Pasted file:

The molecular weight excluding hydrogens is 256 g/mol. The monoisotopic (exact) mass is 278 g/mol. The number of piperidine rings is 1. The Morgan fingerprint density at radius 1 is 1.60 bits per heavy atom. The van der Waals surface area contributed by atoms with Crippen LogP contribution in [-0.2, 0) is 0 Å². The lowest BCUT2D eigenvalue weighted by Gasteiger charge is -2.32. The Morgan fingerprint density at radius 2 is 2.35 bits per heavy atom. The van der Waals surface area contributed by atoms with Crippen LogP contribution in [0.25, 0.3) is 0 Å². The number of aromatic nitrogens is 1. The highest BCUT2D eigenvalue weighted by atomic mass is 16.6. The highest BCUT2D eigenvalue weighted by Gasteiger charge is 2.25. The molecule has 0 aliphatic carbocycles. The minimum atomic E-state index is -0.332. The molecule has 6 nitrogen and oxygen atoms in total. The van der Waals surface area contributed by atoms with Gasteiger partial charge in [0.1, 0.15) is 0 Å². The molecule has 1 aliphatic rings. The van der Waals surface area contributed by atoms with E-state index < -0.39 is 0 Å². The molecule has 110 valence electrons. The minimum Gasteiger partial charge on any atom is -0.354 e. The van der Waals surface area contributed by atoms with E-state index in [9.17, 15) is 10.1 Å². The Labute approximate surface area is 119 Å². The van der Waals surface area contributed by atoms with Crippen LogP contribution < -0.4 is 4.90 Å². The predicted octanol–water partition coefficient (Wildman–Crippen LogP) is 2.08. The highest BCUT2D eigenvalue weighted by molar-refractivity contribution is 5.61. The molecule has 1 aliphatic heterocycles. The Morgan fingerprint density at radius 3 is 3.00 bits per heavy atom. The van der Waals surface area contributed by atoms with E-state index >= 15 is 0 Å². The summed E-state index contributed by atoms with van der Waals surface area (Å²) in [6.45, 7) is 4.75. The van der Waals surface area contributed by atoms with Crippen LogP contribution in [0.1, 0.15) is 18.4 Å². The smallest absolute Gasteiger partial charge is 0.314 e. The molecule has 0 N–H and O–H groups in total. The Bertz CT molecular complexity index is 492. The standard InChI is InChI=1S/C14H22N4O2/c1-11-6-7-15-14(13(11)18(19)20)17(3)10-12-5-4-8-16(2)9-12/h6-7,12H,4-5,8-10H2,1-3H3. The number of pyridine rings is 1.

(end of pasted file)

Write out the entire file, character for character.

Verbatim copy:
The molecular weight excluding hydrogens is 256 g/mol. The monoisotopic (exact) mass is 278 g/mol. The number of piperidine rings is 1. The Morgan fingerprint density at radius 1 is 1.60 bits per heavy atom. The van der Waals surface area contributed by atoms with Crippen LogP contribution in [-0.2, 0) is 0 Å². The lowest BCUT2D eigenvalue weighted by Gasteiger charge is -2.32. The Morgan fingerprint density at radius 2 is 2.35 bits per heavy atom. The van der Waals surface area contributed by atoms with Crippen LogP contribution in [0.25, 0.3) is 0 Å². The number of aromatic nitrogens is 1. The highest BCUT2D eigenvalue weighted by atomic mass is 16.6. The highest BCUT2D eigenvalue weighted by Gasteiger charge is 2.25. The molecule has 0 aliphatic carbocycles. The minimum atomic E-state index is -0.332. The molecule has 6 nitrogen and oxygen atoms in total. The van der Waals surface area contributed by atoms with Gasteiger partial charge in [0.1, 0.15) is 0 Å². The molecule has 1 aliphatic rings. The van der Waals surface area contributed by atoms with E-state index < -0.39 is 0 Å². The molecule has 110 valence electrons. The minimum Gasteiger partial charge on any atom is -0.354 e. The van der Waals surface area contributed by atoms with E-state index in [9.17, 15) is 10.1 Å². The Labute approximate surface area is 119 Å². The van der Waals surface area contributed by atoms with Crippen LogP contribution < -0.4 is 4.90 Å². The predicted octanol–water partition coefficient (Wildman–Crippen LogP) is 2.08. The highest BCUT2D eigenvalue weighted by molar-refractivity contribution is 5.61. The molecule has 1 aliphatic heterocycles. The Morgan fingerprint density at radius 3 is 3.00 bits per heavy atom. The van der Waals surface area contributed by atoms with E-state index >= 15 is 0 Å². The summed E-state index contributed by atoms with van der Waals surface area (Å²) in [6.45, 7) is 4.75. The van der Waals surface area contributed by atoms with Crippen LogP contribution in [0.1, 0.15) is 18.4 Å². The smallest absolute Gasteiger partial charge is 0.314 e. The molecule has 0 N–H and O–H groups in total. The Bertz CT molecular complexity index is 492. The standard InChI is InChI=1S/C14H22N4O2/c1-11-6-7-15-14(13(11)18(19)20)17(3)10-12-5-4-8-16(2)9-12/h6-7,12H,4-5,8-10H2,1-3H3. The number of pyridine rings is 1.